Down Debt

President Biden set to increase developing country debt with Xi

President Biden reportedly plans to meet Chinese President Xi Jinping on the sidelines of the G20. He is expected to raise the issue of settling the debt of developing countries, much of which is held by China, an issue requiring a political solution.

Over the past 15 years, developing countries have increasingly borrowed from China and the “private sector,” a diverse set of financial actors. The COVID-19 shutdowns, Russia’s invasion of Ukraine, food and energy price spikes, and interest rate hikes in G-7 countries all mean we’re likely to witness a wave of defaults and political instability – unless something is done now.

Forty years ago, developing countries borrowed money from a handful of “monetary central banks”, from bilateral governments organized under the Paris Club framework, such as France and the United States, as well as development banks like the World Bank.

The big challenge now is China, which has lent money to these developing countries; China has a large surplus of dollars due to its export growth strategy and needs to recycle those dollars. China also has, for now, a cohort of people in the labor market who need jobs and state-owned enterprises looking for new markets. Outside groups such as AidData have provided information, but there are few official sources on China’s debt and its terms.

So far, China has resisted canceling any of the debt in its portfolio. First, it would be embarrassing for China — and for Xi personally — to admit bad debts abroad. Second, there are serious debt problems within the country; if China cancels its debt in Africa, it will face domestic debt holders who will demand that their domestic debt be cancelled. Third, China will almost certainly say, “We are a developing country; you should not treat us like a wealthy lending nation. Fourth, the Chinese say they don’t have “legal authority” to cancel debts. Fifth, China does not have a separation between the public and private sectors, so it does not understand why the United States cannot “order” a private financial institution to enter into a standstill agreement.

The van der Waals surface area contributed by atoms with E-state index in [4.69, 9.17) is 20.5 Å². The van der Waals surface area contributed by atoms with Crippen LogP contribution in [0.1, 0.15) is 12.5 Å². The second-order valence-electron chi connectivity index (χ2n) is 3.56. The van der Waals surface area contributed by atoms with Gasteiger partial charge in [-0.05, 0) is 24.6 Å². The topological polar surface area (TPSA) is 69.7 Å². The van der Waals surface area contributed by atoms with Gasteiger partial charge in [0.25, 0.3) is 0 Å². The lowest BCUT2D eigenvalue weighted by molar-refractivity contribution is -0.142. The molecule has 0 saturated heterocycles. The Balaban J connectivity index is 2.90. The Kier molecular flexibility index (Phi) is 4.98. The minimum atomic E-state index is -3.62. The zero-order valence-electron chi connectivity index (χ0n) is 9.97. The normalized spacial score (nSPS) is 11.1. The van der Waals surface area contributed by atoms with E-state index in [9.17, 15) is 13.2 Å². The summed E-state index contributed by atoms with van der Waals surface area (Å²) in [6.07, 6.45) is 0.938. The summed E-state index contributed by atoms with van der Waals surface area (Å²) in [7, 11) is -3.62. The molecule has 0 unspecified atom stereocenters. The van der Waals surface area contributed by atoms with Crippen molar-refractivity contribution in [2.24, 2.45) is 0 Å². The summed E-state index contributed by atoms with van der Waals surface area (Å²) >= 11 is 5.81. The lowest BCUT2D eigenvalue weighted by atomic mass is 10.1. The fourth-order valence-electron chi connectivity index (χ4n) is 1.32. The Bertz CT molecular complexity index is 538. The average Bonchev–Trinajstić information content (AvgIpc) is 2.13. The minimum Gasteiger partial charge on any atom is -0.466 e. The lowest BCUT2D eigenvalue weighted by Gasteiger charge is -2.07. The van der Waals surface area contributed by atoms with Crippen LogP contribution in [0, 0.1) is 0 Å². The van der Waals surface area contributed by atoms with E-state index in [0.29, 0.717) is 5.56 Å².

The G20 tried to solve this problem through an agreement called “Common framework for the treatment of debt”. The Common Framework has attempted to bring all the different debt holders – traditional holders as well as private sector actors and China – to the same table and all agree to the same terms. To be on the same page about the amount of debt and the chances that countries will be able to repay the debt, the World Bank and the IMF have put together debt sustainability analyzes of countries. Since its inception, Chad, Ethiopia, Ghana, Zambia and Sri Lanka have all sought to use the Common Framework. However, only three have managed to register: Chad, Ethiopia and Zambia. Sri Lanka was deemed ineligible and Ghana may have to restructure its debt to qualify.

In addition to the Common Framework, the G20 has put in place the Debt Service Suspension Initiative (DSSI) to respond to the immediate challenges of COVID. Apart from Zambia, China has not even come to the table to start negotiating. Another problem is that institutions such as the World Bank and the IMF are not able to “force” the Chinese or the various private sector actors to negotiate. Due to low interest rates over the past 10 years, creditors are tempted not to negotiate, hoping to get all their money back if countries return to growth.

The added challenge is that China is Africa’s and others’ largest trading partner – so if the IMF or the World Bank, at the instigation of the United States, forces a country to demand new conditions for Chinese debt, China could stop buying soybean meal. of Zambia or could collect the debt by taking a port as it did in Sri Lanka.

What is there to do?

First, we need a real “debt stop”, where all debt service payments of developing countries are stopped by public and private sector creditors of over-indebted countries. A status quo would relieve debtor countries during debt renegotiation and restructuring and encourage them to negotiate.

Second, the current arrangement needs to be corrected. For example, why does France permanently co-chair the International Financial Architecture (IFA) Working Group, the obscure debt regulation group of the G20? Clearly, France wants to master the process as an extension of the Paris Club. However, in many cases, France is not significantly indebted in the countries where the Common Framework is applied.

Third, the IMF and others have called for the common framework to be reformed. The World Bank and the IMF should play a much greater role in ensuring that the Common Framework works.

Finally, a group must be formed that can effect the debt reduction. There are debates about debt reduction. Debt restructuring will require much more effective cooperation than current efforts, and cooperation is more difficult when debt repayment costs are rising rapidly.

Debt crises are not new. In the late 1990s, at the instigation of poverty advocates, lending governments canceled the debt of poor countries. With American leadership and a handful of lenders, the “Heavily Indebted Poor Countries” (HIPC) process was put in place to enable debt cancellation. There was an explicit assumption that these same countries would not borrow money in the same way again. In less than 25 years, we find ourselves in a similar but more complex place. As then, only a political solution is possible.

Daniel F. Runde is Senior Vice President and William A. Schreyer Chair in Global Analysis at the Center for Strategic and International Studies (CSIS). He is also the author of the next book The American Imperative: Reclaiming Global Leadership Through Soft Power (Bombardier Books, January 17, 2023).